DECENT ROMANCE, 2006 - 3 stars


Ridley Scott is an inconsistent director. He has had one overwhelming success (Gladiator), a few borderline successes (e.g., Black Hawk Down), and several cult successes (Alien and Thelma and Louise). The rest of his films, for the most part, have been disasters, including the now infamous Kingdom Of Heaven and the cult-film-wannabe Blade Runner. If you want to read everything that Ridley Scott is NOT, read his entry on Wikipedia.

His decision-making in A Good Year is across the board. He shows brilliance in choosing cinematographer Phillippe Le Sourd, who won a Satellite Award for his vision of Provence in harvest season, with a gorgeous pallet of blues and oranges. But then he seems to have lost his mind in casting Russell Crowe in the lead, an extremely talented actor who has never shown any inclination toward comedy in any film he has ever done, and who, quite frankly, lacks the vulnerability and charm to pull it off. Crowe does his best to make self-absorbed stock trader Max Skinner interesting, but fails to make him funny even once, and pretty much fails to make him romantic, even though this is a romantic comedy.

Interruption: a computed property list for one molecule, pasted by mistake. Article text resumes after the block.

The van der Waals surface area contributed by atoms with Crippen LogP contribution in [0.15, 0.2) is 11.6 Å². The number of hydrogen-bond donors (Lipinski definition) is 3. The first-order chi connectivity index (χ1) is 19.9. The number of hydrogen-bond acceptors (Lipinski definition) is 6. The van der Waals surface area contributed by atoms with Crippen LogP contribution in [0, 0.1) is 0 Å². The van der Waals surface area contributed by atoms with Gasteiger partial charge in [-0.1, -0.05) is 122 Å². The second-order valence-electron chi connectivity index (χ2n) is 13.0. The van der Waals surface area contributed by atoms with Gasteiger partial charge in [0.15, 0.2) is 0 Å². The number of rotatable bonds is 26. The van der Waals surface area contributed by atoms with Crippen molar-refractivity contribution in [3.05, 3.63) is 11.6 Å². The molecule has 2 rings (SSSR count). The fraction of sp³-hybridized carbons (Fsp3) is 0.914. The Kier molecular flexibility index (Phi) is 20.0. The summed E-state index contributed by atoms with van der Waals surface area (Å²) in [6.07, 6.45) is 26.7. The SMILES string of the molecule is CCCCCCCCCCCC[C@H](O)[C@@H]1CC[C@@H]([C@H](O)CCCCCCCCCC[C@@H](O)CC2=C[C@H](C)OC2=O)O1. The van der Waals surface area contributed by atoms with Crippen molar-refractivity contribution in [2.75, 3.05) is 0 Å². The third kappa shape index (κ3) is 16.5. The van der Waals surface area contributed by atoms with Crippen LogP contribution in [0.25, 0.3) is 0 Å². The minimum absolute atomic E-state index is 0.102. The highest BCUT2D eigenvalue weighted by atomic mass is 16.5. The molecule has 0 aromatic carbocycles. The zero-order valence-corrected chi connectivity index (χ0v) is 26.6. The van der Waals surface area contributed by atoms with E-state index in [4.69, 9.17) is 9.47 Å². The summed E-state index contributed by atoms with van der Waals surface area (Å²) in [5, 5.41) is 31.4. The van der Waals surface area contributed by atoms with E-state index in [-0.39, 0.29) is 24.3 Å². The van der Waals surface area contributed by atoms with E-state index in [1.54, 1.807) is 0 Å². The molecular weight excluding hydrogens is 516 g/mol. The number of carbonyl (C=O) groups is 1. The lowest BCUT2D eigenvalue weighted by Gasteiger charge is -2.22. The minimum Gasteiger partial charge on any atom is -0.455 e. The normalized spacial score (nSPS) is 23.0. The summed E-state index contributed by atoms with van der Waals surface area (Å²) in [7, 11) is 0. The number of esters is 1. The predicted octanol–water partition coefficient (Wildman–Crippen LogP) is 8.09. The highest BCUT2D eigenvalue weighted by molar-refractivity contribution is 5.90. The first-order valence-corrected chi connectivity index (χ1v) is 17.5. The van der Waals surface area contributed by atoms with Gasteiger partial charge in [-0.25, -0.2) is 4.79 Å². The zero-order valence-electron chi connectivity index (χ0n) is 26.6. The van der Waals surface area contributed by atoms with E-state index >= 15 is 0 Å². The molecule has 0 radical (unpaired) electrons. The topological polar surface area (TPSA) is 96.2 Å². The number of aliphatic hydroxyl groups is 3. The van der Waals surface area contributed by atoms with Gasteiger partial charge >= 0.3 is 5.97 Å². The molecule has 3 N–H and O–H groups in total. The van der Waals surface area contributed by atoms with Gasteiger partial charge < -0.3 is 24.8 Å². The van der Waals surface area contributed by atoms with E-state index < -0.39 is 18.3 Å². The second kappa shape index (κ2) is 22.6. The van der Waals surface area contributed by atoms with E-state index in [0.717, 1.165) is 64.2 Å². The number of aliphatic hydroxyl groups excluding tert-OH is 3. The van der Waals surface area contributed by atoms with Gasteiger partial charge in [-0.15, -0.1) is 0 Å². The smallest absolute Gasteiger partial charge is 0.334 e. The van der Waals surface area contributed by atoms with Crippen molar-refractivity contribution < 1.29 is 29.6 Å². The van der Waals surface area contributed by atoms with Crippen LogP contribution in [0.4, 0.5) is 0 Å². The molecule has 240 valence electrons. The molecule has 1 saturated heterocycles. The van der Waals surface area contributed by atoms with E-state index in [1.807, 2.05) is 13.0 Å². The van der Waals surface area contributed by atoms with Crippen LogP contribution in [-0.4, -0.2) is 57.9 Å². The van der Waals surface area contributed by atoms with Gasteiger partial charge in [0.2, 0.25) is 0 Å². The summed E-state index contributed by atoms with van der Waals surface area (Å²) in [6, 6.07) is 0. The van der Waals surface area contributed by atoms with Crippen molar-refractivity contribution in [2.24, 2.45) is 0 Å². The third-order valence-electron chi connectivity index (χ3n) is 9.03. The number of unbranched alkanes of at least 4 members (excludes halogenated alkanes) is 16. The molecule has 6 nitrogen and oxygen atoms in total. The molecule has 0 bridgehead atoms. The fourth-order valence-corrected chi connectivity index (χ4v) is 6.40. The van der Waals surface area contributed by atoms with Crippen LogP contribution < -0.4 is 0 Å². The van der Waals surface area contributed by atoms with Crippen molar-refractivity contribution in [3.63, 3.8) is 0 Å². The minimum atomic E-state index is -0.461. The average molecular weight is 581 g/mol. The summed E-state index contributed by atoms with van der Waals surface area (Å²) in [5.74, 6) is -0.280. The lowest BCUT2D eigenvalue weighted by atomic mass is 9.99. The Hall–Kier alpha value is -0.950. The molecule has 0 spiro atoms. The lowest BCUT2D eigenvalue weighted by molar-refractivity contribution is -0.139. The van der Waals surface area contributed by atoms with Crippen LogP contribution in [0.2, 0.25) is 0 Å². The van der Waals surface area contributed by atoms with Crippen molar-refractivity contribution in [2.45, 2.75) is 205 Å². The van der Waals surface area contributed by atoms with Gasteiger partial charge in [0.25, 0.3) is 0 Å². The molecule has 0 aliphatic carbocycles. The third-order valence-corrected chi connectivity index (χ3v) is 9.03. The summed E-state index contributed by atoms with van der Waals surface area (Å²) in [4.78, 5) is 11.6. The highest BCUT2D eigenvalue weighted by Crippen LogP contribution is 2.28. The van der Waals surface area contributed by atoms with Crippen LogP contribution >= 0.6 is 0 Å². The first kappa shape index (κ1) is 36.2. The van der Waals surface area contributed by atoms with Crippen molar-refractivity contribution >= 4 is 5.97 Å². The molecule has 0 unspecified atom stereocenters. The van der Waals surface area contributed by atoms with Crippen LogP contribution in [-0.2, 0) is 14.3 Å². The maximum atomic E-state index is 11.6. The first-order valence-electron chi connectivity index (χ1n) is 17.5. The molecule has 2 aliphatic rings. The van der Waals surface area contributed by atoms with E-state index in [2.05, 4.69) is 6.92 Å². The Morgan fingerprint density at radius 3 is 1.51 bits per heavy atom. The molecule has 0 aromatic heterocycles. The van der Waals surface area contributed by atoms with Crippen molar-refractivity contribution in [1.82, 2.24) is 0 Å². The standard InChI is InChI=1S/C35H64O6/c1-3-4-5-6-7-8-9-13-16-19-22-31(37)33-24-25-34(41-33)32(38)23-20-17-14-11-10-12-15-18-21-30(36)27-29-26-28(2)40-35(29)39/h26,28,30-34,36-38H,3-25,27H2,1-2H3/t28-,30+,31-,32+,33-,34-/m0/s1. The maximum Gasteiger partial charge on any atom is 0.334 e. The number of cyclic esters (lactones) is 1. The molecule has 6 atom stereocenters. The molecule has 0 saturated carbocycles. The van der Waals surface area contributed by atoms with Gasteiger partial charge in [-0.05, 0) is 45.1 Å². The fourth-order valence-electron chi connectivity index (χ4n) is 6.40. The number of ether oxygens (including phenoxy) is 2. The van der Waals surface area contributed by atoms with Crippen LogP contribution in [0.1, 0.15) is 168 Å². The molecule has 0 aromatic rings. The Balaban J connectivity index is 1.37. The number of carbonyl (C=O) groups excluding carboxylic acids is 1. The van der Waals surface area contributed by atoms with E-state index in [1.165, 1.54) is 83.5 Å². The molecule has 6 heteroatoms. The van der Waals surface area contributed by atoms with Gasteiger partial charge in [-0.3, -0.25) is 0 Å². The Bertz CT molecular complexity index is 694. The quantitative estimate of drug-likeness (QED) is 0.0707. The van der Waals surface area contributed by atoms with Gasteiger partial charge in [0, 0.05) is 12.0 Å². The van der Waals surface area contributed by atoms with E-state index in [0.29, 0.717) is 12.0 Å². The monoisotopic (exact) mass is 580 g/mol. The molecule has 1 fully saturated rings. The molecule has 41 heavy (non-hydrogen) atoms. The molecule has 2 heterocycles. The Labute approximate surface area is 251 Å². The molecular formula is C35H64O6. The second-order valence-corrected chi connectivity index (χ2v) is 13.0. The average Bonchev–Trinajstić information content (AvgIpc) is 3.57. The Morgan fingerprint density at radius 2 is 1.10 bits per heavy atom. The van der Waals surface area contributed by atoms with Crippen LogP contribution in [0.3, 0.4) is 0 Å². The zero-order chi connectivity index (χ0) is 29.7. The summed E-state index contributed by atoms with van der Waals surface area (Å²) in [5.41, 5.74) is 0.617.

Again, Scott shows brilliance in choosing Marion Cotillard to play the love interest, Fanny Chenal; Abbie Cornish to play Christie Roberts, Max's only competition for his uncle's estate; Archie Panjabi to play Max's dry-witted assistant; Albert Finney to play Max's uncle; and Freddie Highmore to play the young Max Skinner. But then he makes strange choices in music that doesn't seem to fit the style of the film.

With gorgeous photography, Russell Crowe's talent and an attractive location and cast, it's hard not to like this film. It's just hard to laugh and just as hard to get into the attempts at romance. There is very little at stake here, and so there is very little payoff. There is very little reason to care if Max makes the right choices. We care more for the women in the film than we do for Max. Do we really want to wish him on any of them? I guess scriptwriter Marc Klein, who based his screenplay on Peter Mayle's novel, could be blamed for this. But it's a lot more fun to blame Ridley Scott.

Waitsel Smith, March 24, 2007

Text, © 2007 Waitsel Smith. Pictures, © 20th Century Fox. All Rights Reserved.

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